GOP AGs Urge Court To Reject Stay In CA "Assault Weapons" Ban Case

AP Photo/Lisa Marie Pane

As the legal fight over California’s ban on so-called assault weapons moves from a U.S. District Court to the Ninth Circuit Court of Appeals, a coalition of nearly two dozen Attorneys General are speaking out against the ban and in support of Judge Roger Benitez’s decision declaring the ban unconstitutional.


In a new amicus brief filed with the Ninth Circuit, Arizona Attorney General Mark Brnovich and 21 other Republican AGs urge the appellate court to reject the state of California’s request to stay Benitez’s decision while the case is appealed. The Attorneys General argue that California doesn’t have much likelihood of ultimately winning the case, and allowing the ban to remain in effect during litigation will harm the constitutional rights of California residents.

Appellants tellingly characterize the state laws at issue as “barring” modern rifles. This outright ban strikes at the core of the Second Amendment. The District Court correctly held, and it is self-evident, that modern rifles are “Arms” under the Second Amendment. Modern rifles are also commonly used by law-abiding citizens for lawful purposes, including in defense of the home.

As the District Court explained, “between at least 200,000 and perhaps 1,000,000 modern rifles are owned in California alone.” Nationwide in 2018, over 664,000 modern rifles were produced, comprising about 50% of all rifles produced that year. Modern rifles are legal in 45 states and under federal law. California does not dispute any of these facts. Thus, when California enacted a statewide ban on the mere possession of modern rifles, it destroyed the core of the Second Amendment right. And when such destruction occurs, interests should not be balanced.

The brief by Brnovich and 21 other Republican AGs also takes issue with California’s claim that the ban is needed to protect against mass shootings.


While mass shootings are tragic, and government can take constitutional steps to attempt to prevent them, the District Court made a factual conclusion that mass shootings are rare—a finding Appellants do not dispute. Appellants also have not established that, when such shootings have occurred, more lives have been lost or injuries sustained because of the features that under California law make an otherwise ordinary rifle a modern rifle, which is the minimum necessary to show sufficient tailoring under the Second Amendment.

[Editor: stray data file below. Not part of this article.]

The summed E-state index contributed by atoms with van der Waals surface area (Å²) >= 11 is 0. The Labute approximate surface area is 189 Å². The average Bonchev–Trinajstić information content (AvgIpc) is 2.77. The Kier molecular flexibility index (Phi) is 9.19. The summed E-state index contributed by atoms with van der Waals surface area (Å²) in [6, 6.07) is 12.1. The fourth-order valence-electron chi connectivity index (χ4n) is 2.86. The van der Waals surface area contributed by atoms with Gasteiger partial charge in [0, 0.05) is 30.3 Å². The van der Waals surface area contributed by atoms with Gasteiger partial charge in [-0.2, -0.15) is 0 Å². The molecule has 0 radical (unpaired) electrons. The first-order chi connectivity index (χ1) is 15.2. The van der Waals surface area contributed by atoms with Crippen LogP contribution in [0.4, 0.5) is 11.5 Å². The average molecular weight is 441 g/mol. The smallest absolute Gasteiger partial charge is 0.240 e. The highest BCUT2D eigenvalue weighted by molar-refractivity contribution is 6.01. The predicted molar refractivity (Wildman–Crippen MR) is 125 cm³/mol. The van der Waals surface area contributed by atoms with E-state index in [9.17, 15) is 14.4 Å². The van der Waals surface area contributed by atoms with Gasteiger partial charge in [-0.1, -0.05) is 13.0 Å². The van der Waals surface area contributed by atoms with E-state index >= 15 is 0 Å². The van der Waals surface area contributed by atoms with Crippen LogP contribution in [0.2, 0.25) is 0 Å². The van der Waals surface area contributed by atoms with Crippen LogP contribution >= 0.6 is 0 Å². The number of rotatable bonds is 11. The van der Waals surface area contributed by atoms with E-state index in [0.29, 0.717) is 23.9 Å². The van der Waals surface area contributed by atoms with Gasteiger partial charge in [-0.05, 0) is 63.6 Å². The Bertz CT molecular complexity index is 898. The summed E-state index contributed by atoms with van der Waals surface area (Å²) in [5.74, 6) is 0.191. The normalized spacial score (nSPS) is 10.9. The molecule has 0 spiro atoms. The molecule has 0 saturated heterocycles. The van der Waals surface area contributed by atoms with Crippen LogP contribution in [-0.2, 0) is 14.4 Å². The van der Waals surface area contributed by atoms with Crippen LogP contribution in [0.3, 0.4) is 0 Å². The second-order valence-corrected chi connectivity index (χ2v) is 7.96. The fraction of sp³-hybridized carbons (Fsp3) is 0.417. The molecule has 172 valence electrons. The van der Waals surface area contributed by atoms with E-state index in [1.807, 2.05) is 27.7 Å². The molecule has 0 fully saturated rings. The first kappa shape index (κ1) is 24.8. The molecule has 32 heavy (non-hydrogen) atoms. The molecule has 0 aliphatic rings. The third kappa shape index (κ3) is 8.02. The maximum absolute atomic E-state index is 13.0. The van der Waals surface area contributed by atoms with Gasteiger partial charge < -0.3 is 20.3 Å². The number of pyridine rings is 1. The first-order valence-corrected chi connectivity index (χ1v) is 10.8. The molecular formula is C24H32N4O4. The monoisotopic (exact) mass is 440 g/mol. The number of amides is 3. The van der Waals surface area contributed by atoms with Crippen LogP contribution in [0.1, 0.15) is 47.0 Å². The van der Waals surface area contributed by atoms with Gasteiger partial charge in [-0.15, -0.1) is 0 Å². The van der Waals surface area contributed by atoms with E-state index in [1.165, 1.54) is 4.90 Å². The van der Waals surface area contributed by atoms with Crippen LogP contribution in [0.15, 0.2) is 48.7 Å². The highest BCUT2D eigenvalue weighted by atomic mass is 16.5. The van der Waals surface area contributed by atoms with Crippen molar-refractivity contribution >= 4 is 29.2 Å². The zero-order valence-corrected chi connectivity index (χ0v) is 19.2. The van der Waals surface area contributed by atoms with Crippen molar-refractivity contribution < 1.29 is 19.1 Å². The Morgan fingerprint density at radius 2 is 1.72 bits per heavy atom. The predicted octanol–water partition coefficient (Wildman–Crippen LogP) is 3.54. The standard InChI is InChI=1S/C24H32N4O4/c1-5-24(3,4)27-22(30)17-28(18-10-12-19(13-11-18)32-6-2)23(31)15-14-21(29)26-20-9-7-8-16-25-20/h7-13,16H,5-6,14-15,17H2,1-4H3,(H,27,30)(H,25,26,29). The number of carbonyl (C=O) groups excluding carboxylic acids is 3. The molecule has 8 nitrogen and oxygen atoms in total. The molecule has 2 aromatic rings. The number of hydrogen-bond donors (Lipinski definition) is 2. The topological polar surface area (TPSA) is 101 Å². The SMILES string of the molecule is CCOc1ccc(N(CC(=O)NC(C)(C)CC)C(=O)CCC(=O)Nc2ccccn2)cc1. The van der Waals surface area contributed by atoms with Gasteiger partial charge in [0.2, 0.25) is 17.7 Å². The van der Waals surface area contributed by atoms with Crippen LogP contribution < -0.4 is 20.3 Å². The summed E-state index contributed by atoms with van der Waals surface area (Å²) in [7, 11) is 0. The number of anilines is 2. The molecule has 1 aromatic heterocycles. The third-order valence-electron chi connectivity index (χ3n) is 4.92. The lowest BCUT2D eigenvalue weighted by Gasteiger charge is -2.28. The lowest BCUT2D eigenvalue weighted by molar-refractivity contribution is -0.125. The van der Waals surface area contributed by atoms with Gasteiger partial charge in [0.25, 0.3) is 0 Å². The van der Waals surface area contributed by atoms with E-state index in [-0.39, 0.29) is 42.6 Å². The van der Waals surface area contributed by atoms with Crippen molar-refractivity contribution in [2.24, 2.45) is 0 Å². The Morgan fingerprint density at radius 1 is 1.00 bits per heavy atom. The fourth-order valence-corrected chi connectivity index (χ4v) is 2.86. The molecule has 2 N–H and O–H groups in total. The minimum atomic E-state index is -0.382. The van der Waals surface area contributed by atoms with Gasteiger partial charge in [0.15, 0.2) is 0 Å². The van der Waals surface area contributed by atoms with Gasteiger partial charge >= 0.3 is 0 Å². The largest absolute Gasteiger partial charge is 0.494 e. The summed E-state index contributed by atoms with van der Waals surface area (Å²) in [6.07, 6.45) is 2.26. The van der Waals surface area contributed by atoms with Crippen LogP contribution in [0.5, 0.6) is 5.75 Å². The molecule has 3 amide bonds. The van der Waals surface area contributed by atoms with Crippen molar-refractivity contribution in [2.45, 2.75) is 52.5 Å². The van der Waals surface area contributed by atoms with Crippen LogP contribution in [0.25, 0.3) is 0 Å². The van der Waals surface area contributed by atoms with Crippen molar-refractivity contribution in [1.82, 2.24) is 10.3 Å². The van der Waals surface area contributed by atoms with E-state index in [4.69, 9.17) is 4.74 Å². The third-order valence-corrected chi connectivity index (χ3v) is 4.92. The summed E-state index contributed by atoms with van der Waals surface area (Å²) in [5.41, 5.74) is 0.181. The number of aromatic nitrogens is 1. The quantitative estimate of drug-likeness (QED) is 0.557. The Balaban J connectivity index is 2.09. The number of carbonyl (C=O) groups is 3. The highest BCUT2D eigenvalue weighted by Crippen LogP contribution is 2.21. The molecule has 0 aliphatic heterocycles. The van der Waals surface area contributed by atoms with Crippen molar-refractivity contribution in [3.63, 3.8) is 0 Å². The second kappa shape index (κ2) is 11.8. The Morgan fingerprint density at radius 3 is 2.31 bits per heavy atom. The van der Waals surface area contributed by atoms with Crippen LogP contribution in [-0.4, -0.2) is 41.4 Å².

In fact, Appellants admit that “79 percent of the firearms used in mass shootings were obtained legally” and that, at most, a decade-long federal ban on assault weapons resulted in 66 less deaths nationwide (from 155 to 89).

Again, the Amici States acknowledge the heartache that results from mass shootings, but the Second Amendment, even if the Court erroneously uses intermediate scrutiny, requires significantly more tailoring than California has engaged in here.

It’s great to see these Attorneys General weigh in on the California gun ban, especially so early in the appeals process. The arguments they make are solid, but I have a sneaking suspicion that they’re going to fall on deaf ears at the Ninth Circuit Court of Appeals. While Donald Trump was able to tilt the appellate court towards a more balanced makeup thanks to his judicial appointments, the Ninth is still fairly hostile to the right to keep and bear arms, and it won’t surprise me if the appellate court ultimately decides that the ban can remain in effect while the litigation works its way through the federal court system, as it’s done with challenges to California’s bans on “large capacity” magazines and online and out-of-state ammunition purchases,


A decision on whether or not Judge Benitez’s decision should be stayed pending appeal could come as early as Friday. The state of California is urging the court to grant an emergency stay, while attorneys for the plaintiffs have a two-pronged argument in response; first, that no “emergency” exists so the appeals process should move forward on a regular schedule, and secondly, that the state of California hasn’t met its burden to prove that a stay is necessary at all.

I think that the plaintiffs have the better argument here, but if I lived in California I wouldn’t be making any plans to purchase an AR-15 this weekend. The odds are that the state’s ban on the most commonly-sold rifle in the United States will continue, and it will ultimately be the Supreme Court that restores the right to keep a modern sporting rifle to the residents of California.

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